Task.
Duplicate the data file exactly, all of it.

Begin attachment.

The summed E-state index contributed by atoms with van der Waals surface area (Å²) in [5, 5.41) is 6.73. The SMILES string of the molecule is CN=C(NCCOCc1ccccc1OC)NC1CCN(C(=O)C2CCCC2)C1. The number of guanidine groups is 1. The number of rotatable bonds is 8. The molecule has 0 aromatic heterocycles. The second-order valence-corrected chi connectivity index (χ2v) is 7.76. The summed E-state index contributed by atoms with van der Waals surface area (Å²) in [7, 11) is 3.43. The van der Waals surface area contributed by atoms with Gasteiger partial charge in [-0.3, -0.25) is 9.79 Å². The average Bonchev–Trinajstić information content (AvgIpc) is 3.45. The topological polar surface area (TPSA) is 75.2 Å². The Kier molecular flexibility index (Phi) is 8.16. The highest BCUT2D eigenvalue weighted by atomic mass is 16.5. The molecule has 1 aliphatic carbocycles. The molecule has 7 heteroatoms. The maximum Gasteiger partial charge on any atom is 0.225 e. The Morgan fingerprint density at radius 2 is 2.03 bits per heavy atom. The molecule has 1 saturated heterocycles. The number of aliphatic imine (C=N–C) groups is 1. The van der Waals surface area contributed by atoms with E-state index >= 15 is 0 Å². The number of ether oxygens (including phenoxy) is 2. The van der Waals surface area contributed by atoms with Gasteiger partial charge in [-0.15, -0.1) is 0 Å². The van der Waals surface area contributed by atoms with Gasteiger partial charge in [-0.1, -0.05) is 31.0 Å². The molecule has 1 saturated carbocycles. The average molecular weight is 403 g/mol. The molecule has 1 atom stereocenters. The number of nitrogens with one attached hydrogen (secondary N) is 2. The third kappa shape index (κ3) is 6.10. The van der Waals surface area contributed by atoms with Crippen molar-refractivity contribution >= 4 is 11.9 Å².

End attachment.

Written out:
The summed E-state index contributed by atoms with van der Waals surface area (Å²) in [5, 5.41) is 6.73. The SMILES string of the molecule is CN=C(NCCOCc1ccccc1OC)NC1CCN(C(=O)C2CCCC2)C1. The number of guanidine groups is 1. The number of rotatable bonds is 8. The molecule has 0 aromatic heterocycles. The second-order valence-corrected chi connectivity index (χ2v) is 7.76. The summed E-state index contributed by atoms with van der Waals surface area (Å²) in [7, 11) is 3.43. The van der Waals surface area contributed by atoms with Gasteiger partial charge in [-0.3, -0.25) is 9.79 Å². The average Bonchev–Trinajstić information content (AvgIpc) is 3.45. The topological polar surface area (TPSA) is 75.2 Å². The Kier molecular flexibility index (Phi) is 8.16. The highest BCUT2D eigenvalue weighted by atomic mass is 16.5. The molecule has 1 aliphatic carbocycles. The molecule has 7 heteroatoms. The maximum Gasteiger partial charge on any atom is 0.225 e. The Morgan fingerprint density at radius 2 is 2.03 bits per heavy atom. The molecule has 1 saturated heterocycles. The number of aliphatic imine (C=N–C) groups is 1. The van der Waals surface area contributed by atoms with E-state index >= 15 is 0 Å². The number of ether oxygens (including phenoxy) is 2. The van der Waals surface area contributed by atoms with Gasteiger partial charge in [-0.15, -0.1) is 0 Å². The van der Waals surface area contributed by atoms with Gasteiger partial charge in [-0.1, -0.05) is 31.0 Å². The molecule has 1 saturated carbocycles. The average molecular weight is 403 g/mol. The molecule has 1 atom stereocenters. The number of nitrogens with one attached hydrogen (secondary N) is 2. The third kappa shape index (κ3) is 6.10. The van der Waals surface area contributed by atoms with Crippen molar-refractivity contribution >= 4 is 11.9 Å².